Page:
UNITED STATES DISTRICT COURT EASTERN DISTRICT OF NEW YORK
September 27, 2007
ARI WEITZNER, M.D., P.C., INDIVIDUALLY AND ON BEHALF OF ALL OTHERS SIMILARLY SITUATED, PLAINTIFF,
SCITON, INC., DEFENDANT.
The opinion of the court was delivered by: Townes, District Judge
Plaintiff, Ari Weitzner, M.D., P.C., brings this action pursuant to the Telephone Consumer Protection Act ("TCPA"), 47 U.S.C. § 227, alleging that, on or about April 26, 2005 and May 10, 2005, defendant Sciton, Inc., faxed unsolicited advertisements to his place of business. Plaintiff sues on his own behalf, and, pursuant to Federal Rule of Civil Procedure 23, he seeks to represent a class of all persons and entities to whom defendant faxed similar advertisements. Defendant moves to dismiss the Complaint pursuant to Federal Rule of Civil Procedure 12(b)(1) for lack of subject matter jurisdiction.
Plaintiff must establish a basis for federal jurisdiction either by raising a federal question (28 U.S.C. § 1331), or by satisfying the requirements of complete diversity of citizenship among all the plaintiffs and all the defendants plus the statutory minimum amount in controversy (28 U.S.C. § 1332). The TCPA does not create federal question jurisdiction under 28 U.S.C. § 1331. See Foxhold Realty Law Offices, Inc. v. Telecommunications Premium Services, Ltd., 156 F.3d 432, 436-37 (2d Cir. 1998). Plaintiff seeks to establish diversity jurisdiction. He seeks to satisfy the requirement of the minimum amount in controversy prong by resorting to a claim of jurisdiction under the Class Action Fairness Act, 28 U.S.C. § 1332(d), under which the claims for statutory damages of each member of the class may be aggregated. Defendant argues that New York Civil Practice Law and Rules (CPLR) § 901(b), which precludes bringing a class action in New York Courts under TCPA, applies to defeat federal jurisdiction.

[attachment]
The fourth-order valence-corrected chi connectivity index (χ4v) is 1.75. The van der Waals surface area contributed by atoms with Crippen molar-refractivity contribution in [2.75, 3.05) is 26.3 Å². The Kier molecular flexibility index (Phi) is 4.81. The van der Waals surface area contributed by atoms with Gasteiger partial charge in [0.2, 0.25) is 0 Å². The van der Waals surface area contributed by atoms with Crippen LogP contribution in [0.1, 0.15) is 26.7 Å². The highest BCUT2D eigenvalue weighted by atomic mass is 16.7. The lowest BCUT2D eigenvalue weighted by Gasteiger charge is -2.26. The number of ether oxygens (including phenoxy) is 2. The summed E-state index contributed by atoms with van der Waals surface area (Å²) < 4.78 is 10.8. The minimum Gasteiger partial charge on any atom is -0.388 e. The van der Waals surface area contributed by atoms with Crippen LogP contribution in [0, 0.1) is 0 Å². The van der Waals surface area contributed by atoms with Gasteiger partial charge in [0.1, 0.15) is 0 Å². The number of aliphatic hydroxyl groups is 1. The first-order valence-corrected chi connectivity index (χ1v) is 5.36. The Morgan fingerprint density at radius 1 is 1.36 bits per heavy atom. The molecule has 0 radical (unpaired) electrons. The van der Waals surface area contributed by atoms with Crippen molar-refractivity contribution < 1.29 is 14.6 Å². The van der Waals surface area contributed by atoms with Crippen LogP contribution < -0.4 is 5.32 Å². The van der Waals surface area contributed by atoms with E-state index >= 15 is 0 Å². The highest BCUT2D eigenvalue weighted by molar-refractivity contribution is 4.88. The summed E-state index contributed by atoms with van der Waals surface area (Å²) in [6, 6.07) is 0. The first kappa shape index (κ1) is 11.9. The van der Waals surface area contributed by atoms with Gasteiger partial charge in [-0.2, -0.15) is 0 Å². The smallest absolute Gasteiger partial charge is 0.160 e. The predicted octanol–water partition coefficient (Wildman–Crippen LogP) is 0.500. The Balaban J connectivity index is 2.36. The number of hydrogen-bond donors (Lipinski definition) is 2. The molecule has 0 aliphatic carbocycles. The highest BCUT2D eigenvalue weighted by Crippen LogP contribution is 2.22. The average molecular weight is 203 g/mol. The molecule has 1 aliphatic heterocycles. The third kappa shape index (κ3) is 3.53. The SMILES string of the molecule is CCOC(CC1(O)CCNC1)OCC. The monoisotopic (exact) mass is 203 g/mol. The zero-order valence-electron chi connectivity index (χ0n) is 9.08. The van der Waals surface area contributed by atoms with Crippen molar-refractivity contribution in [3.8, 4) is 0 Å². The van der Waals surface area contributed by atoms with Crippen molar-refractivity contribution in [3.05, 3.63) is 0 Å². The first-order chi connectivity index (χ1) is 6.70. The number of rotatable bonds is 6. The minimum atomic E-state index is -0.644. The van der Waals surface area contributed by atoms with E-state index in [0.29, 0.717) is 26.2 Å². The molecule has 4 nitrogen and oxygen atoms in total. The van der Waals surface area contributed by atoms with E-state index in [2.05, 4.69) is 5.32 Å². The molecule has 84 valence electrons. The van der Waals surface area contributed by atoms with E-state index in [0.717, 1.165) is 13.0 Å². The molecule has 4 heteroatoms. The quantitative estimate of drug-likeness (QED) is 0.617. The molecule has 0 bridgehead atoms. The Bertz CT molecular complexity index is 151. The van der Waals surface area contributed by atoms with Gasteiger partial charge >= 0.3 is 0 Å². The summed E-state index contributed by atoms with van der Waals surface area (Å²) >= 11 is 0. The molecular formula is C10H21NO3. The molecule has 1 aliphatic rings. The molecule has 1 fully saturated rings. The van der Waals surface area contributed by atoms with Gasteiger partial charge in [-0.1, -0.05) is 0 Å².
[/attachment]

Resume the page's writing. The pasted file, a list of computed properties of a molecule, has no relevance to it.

Defendant correctly notes that to decide the issue of jurisdiction, this Court must decide "whether plaintiff can proceed with its TCPA claim in federal court on behalf of a class, or whether CPLR § 901(b) continues to apply to plaintiff's TCPA class claim in federal court." See Defendant's Memo at 12. Several Judges in this District have considered and decided this issue in actions brought in this district. The first, Bonime v. Avaya, Inc., 06-CV-1630 (CBA), 2006 WL 3751219 (E.D.N.Y. Dec. 20, 2006), was decided by the Honorable Carol B. Amon. She concluded that C.P.L.R. § 901(b) is substantive rather procedural law. As such, § 901(b) must be applied, pursuant to Erie R.R. Co. v. Tompkins, 304 U.S. 64 (1938), by a Court sitting in diversity. The Court agrees with and adopts this ruling and that of subsequent decisions reached on this issue by other judges in this district.*fn1 Application of § 901(b) bars plaintiff from maintaining a TCPA class action in this Court just as it does in New York courts.
Defendant's motion to dismiss for lack of subject matter jurisdiction is therefore granted. The Clerk of Court is directed to close this case.
SANDRA L. TOWNES United States District Judge